Henry Frederick Thynne, 3rd Marquess of Bath, styled Lord Henry Thynne until January 1837 and Viscount Weymouth between January and March 1837, was a British naval commander and politician.

Lord John Thynne

Rev. Lord John Thynne was an Anglican cleric, who served for 45 years as Deputy Dean of Westminster.

Death and burial

Lord Bath died in 1837, aged 72, and was buried at his home, Longleat House. His eldest son Thomas predeceased him by some two months and he was therefore succeeded by his second son Henry.

Related Research Articles

Marquess of Bath title in the Peerage of Great Britain

Marquess of Bath is a title in the Peerage of Great Britain. It was created in 1789 for Thomas Thynne, Viscount Weymouth. The Marquess holds the subsidiary titles Baron Thynne, of Warminster in the County of Wiltshire , and Viscount Weymouth, both created in 1682 in the Peerage of England. He is also a baronet in the Baronetage of England.

Longleat stately home in Wiltshire, England, UK

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Henry Carteret, 1st Baron Carteret British politician and Baron

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References

  1. "Thynne, The Hon. Thomas (THN785T)". A Cambridge Alumni Database. University of Cambridge.
  2. Burke, Sir Bernard, (1938 ed) Burke's Peerage, Baronetage and Knightage. Shaw, London. p. 243
  3. 1 2 3 Woodfall, H. (1768). The Peerage of England; Containing a Genealogical and Historical Account of All the Peers of that Kingdom Etc. Fourth Edition, Carefully Corrected, and Continued to the Present Time, Volume 6. p. 258.
  4. 1 2 Lee, Sidney; Edwards, A. S. G. (revised) (2004). "Thynne, William (d. 1546)". Oxford Dictionary of National Biography (online ed.). Oxford University Press. doi:10.1093/ref:odnb/27426.(Subscription or UK public library membership required.)
  5. Girouard, Mark, Thynne, Sir John (1515–1580), estate manager and builder of Longleat in Oxford Dictionary of Biography (Oxford University Press, 2004)
  6. Booth, Muriel. "Thynne, John (?1550–1604), of Longleat, Wilts". History of Parliament. The History of Parliament Trust. Retrieved 2 January 2016.
  7. Lancaster, Henry; Thrush, Andrew. "Thynne, Charles (c.1568–1652), of Cheddar, Som". History of Parliament. The History of Parliament Trust. Retrieved 2 January 2016.
  8. Pugh, R. B.; Crittall, Elizabeth, eds. (1957). "Parliamentary history: 1529–1629". A History of the County of Wiltshire: Volume 5. British History Online. London: Victoria County History.
  9. Ferris, John P. "Thynne, Sir James (c.1605-70), of Longbridge Deverill, Wilts". History of Parliament. The History of Parliament Trust. Retrieved 2 January 2016.
  10. Helms, M. W.; Ferris, John P. "Thynne, Sir Thomas (c.1610–c.69), of Richmond, Surr". History of Parliament. The History of Parliament Trust. Retrieved 2 January 2016.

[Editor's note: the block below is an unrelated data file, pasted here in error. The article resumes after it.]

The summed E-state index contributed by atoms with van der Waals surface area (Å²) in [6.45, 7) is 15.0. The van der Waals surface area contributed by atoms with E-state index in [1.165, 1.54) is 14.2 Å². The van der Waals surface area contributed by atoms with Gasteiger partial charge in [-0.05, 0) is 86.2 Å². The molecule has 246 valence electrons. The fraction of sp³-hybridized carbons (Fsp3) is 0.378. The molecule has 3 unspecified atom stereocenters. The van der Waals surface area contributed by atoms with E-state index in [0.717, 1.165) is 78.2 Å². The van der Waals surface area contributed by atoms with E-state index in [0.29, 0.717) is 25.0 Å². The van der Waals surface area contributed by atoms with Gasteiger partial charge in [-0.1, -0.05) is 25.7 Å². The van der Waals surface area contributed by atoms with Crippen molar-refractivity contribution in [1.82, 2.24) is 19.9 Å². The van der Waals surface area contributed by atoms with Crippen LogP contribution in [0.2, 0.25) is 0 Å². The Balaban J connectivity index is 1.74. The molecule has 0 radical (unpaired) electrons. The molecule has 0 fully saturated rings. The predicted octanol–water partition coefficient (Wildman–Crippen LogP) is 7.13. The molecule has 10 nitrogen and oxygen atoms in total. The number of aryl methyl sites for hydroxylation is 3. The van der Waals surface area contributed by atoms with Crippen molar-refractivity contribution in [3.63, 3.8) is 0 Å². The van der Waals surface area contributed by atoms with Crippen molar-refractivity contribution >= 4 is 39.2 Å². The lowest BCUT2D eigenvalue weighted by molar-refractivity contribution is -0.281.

11. Marshall, Alan (2008) [2004]. "Thynne, Thomas [nicknamed Tom of Ten Thousand] (1647/8–1682)". Oxford Dictionary of National Biography (online ed.). Oxford University Press. doi:10.1093/ref:odnb/27423.(Subscription or UK public library membership required.)
  12. Heath-Caldwell, J. J. "Thomas Thynne, 1st Marquess of Bath, 3rd Viscount Weymouth". JJ Heath-Caldwell. Retrieved 2 January 2016.
  13. Hayton, D. W. "Thynne, Hon. Henry (1675-1708)". The History of Parliament. The History of Parliament Trust. Retrieved 2 January 2016.
  14. Dunaway, Stewart (2013). Lord John Carteret, Earl Granville: His Life History and the Granville Grants. Lulu. p. 33. ISBN   9781300878070.
  15. "Bath, Thomas Thynne". Encyclopedia Britannica 1911. Retrieved 2 January 2016.
  16. Thorne, Roland. "Carteret [formerly Thynne], Henry Frederick". Oxford Dictionary of National Biography. Retrieved 2 January 2016.
  17. "Thomas Thynne, 2nd Marquess of Bath (1765–1837)". National Portrait Gallery. Retrieved 2 January 2016.
  18. Escott, Margaret. "Thynne, Lord Henry Frederick (1797-1837), of 6 Grovesnor Square, Mdx". History of Parliament. The History of Parliament Trust. Retrieved 2 January 2016.
  19. "John Thynne, 4th Marquess of Bath (1831-1896), Diplomat and landowner". National Portrait Gallery. Retrieved 2 January 2016.
Parliament of Great Britain
Preceded by
Andrew Bayntun-Rolt
John Scott
Member of Parliament for Weobley
1786–1790
With: John Scott
Succeeded by
John Scott
Lord George Thynne
Preceded by
Abel Moysey
John Pratt
Member of Parliament for Bath
1790–1796
With: John Pratt 1780–1794
Sir Richard Arden 1794–1796
Succeeded by
Sir Richard Arden
Lord John Thynne
Honorary titles
Preceded by
The Earl Poulett
Lord Lieutenant of Somerset
1819–1837
Succeeded by
The Earl of Ilchester
Peerage of Great Britain
Preceded by
Thomas Thynne
Marquess of Bath
1796–1837
Succeeded by
Henry Thynne